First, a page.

My oldest daughter and her boyfriend came by not long ago and happily announced that they were engaged to be married.
   "That's wonderful news!!!" cried my wife, hugging them both. "Let's start planning the wedding!!"
   "And let's not forget," I added, after I gave them the compulsory hugs, "you never wanted a big wedding."
My daughter, her smile as wide as a $2000 wedding cake, gave me a pat on the back. "Uh, I think I'm kind of changing my mind."
   Uh, oh. Right before my eyes, Bridezilla was being born.
   "What about eloping?" I asked, sensing bankruptcy.
   "You always said you hated being the center of attention and would rather just elope."
   "I'm over it," she replied, looking at her mother, who was nodding happily. "Besides, I couldn't deny Mom her big day."
    It was clear I was sunk, but I wasn't going down easily. The talk moved towards the possibility of a destination wedding, which was all the rage. We had been to one in Cabo San Lucas recently. The good news is that it would cut down on attendees, and therefore the cost to me, if chosen correctly.
   "How about Zimbabwe?" I suggested, as everyone ignored me. "Or Iraq? That could work."
   Apparently, Tahoe, Santa Barbara and Carmel were better ideas, and all made the final cut. My last gasp suggestion of Botswana fell on deaf ears.
    "Those are terrible venues," I cried. "Everyone will want to go to those places. It will cost a fortune!!!"
I sensed disaster. Both Bridezilla and the Merry Groom had tons of friends. They once threatened to have a "friend-off" to see who had more. The wedding was shaping up to be the ultimate test. And then add our large families, and some of our friends, and……ouch.
My wife, as she often does, was ignoring my whining. "First of all," she said excitedly, "we'll have to hire a wedding planner."
    "NOOOOOOO!!!!!" I cried. "We don't need a wedding planner!!!. We have you, we have me, we have lots of people who can plan a party. IT'S NOT THAT HARD!!!!"
    "You have no clue," she replied, already making a list of things to do.
    I went over to a corner and slumped into a sad little ball. "We own a restaurant," I whimpered. "We could have the reception at our restaurant."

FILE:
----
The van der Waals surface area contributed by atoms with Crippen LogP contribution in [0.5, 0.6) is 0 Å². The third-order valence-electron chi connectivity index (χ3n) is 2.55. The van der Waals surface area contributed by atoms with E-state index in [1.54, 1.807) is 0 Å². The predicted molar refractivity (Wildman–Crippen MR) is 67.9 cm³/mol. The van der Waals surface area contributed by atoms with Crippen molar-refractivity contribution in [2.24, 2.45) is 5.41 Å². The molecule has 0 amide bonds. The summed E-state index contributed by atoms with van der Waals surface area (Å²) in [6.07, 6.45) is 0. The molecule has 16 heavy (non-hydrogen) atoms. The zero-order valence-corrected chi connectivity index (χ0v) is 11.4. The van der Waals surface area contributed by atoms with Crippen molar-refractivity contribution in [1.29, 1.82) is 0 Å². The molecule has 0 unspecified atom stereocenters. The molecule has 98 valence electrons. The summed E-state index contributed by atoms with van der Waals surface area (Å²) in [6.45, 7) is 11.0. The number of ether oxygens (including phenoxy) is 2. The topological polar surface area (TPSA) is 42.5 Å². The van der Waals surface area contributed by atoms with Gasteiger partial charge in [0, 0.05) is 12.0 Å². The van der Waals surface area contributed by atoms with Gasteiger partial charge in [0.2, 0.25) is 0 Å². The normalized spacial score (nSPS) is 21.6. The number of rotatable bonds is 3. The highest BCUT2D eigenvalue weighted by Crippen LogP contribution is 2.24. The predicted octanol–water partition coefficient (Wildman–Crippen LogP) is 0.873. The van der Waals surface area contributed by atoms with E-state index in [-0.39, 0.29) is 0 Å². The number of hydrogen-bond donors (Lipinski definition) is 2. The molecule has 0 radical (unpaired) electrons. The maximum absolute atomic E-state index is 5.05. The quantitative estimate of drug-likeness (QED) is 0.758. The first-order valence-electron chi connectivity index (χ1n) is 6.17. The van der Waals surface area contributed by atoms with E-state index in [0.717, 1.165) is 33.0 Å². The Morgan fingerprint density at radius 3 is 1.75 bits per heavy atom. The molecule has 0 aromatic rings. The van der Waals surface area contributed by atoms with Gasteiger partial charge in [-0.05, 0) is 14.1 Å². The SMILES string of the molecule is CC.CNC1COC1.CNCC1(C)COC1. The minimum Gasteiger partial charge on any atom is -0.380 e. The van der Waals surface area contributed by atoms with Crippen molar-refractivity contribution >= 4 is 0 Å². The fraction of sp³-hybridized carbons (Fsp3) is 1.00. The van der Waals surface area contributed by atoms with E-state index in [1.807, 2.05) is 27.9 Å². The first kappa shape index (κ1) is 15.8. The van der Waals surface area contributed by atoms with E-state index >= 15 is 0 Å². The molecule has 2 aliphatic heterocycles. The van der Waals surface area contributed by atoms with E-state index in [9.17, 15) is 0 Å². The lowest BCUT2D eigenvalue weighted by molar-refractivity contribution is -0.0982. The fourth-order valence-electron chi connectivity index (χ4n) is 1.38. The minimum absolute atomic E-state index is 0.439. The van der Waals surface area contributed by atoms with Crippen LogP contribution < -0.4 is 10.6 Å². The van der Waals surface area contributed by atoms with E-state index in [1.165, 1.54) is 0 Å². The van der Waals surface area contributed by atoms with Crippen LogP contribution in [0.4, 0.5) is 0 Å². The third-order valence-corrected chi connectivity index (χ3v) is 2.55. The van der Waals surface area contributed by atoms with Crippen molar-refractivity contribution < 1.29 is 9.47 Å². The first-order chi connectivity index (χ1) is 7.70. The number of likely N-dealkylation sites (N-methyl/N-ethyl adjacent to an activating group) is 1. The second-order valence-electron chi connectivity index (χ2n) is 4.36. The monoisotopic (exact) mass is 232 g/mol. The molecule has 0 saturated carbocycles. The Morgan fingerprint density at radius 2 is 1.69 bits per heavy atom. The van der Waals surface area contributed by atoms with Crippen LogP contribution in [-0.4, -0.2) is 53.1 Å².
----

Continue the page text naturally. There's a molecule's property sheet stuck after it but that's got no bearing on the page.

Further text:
That was met with some hearty guffaws.
Clearly, I was not going to be part of the planning process. I was the Father of the Bride, and I had only two duties: Walk my beautiful daughter down the aisle and pay up.
    Within weeks, Bridezilla and her Wedding Team had chosen a date (August 13th), hired the evil wedding planner, picked a venue (Carmel), contracted for a wedding dress (yes, it has to be made), put together a guest list (if you're not invited, don't blame me), hired a band (DJ's apparently aren't cool anymore) and began looking into bus rentals to drive guests from the reception back to their hotels.
    "BUSSES??!!" I screamed when I overheard the conversation the other night when my daughter was over for more planning. "What happened to designated drivers? Anyone ever heard of Uber?"
    In case I hadn't mentioned this, I was long past the point of being relevant. I went back to watching the Warriors, where I belonged. My only request was that they not tell me what everything cost.
   I held out for awhile, but eventually I decided I wanted to know. I was a big boy. I could handle it.
"FOR A ONE DAY PARTY?????" I bellowed when told the cumulative cost. "THAT'S INSANE!!!!"
    "That's what weddings cost," my wife replied calmly. "We're lucky enough that we can afford it."
    Yes, we are indeed lucky. It will be a beautiful, memorable day. And I'm secretly delighted and proud to pay for a celebration of two wonderful people who make a wonderful couple.
    I just hope no one minds when I leave the reception early. Someone's got to drive the bus.




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